But for all my wanting to be like a boy, I remember feeling embarrassed when I was actually mistaken for one. I wasn’t trying to be anything other than what I was, and I would think, “Can’t they see who I am?” When I learned the term “tomboy” I was so pleased. A girl who is like a boy. Yes. That is me. I found comfort in knowing there were others like me out there. That we had a name. Tomboys. I met a few others growing up. I admired them, seeing in them what I hoped others could see in me. As I grew older, that admiration turned into attraction and I would think, “If I were a boy, that is the girl I would want.” I hadn’t yet learned about lesbians.

The problem with tomboy was you were expected to grow out of it. It was fine for young girls. It taught them leadership, autonomy, physical skills. I mean, who doesn’t smile at a spunky little tomboy and admire her for choosing her own path. (Our “sissy” brothers don’t have it so easy. They are rarely granted the freedom to explore their non-traditional gender presentation, the fear of femininity in boys so often leading to violence.) I remember hearing the Beach Boys’ song “Hey Little Tomboy” and wanting to love it because it acknowledged what I was. But listening to lines like, “Put away your baseball mitt your rough living days are through,” and “Time to turn you into a girl,” filled me with dread. I didn’t want to give up who I was and what I liked about myself.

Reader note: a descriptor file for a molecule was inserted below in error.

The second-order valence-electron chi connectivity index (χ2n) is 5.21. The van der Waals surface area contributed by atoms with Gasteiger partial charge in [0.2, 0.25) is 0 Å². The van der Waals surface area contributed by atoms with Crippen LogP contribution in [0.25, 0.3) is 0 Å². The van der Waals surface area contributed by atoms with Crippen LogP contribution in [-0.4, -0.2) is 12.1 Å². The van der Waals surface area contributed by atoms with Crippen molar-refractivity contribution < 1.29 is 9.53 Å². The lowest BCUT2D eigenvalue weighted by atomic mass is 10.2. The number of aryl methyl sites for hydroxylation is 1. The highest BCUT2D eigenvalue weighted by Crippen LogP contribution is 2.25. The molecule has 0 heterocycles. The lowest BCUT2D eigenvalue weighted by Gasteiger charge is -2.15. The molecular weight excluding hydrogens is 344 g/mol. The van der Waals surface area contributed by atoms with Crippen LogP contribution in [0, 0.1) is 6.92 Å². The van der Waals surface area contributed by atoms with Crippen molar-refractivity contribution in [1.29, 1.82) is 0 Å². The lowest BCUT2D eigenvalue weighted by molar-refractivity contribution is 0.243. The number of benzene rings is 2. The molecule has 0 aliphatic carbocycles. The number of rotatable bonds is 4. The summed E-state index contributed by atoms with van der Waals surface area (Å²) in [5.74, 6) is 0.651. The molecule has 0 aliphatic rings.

So when did it happen? At what point was I no longer applauded for my pluck and spirit? When did society’s discomfort begin? It had to do with sexuality, of course. It was fine as a non-sexual little girl to play like a boy, but as I continued that way, there were concerns that I wouldn’t attract a mate, procreate, or contribute to the family lineage. Being a tomboy was okay. Being a butch, and all that it implied, was not.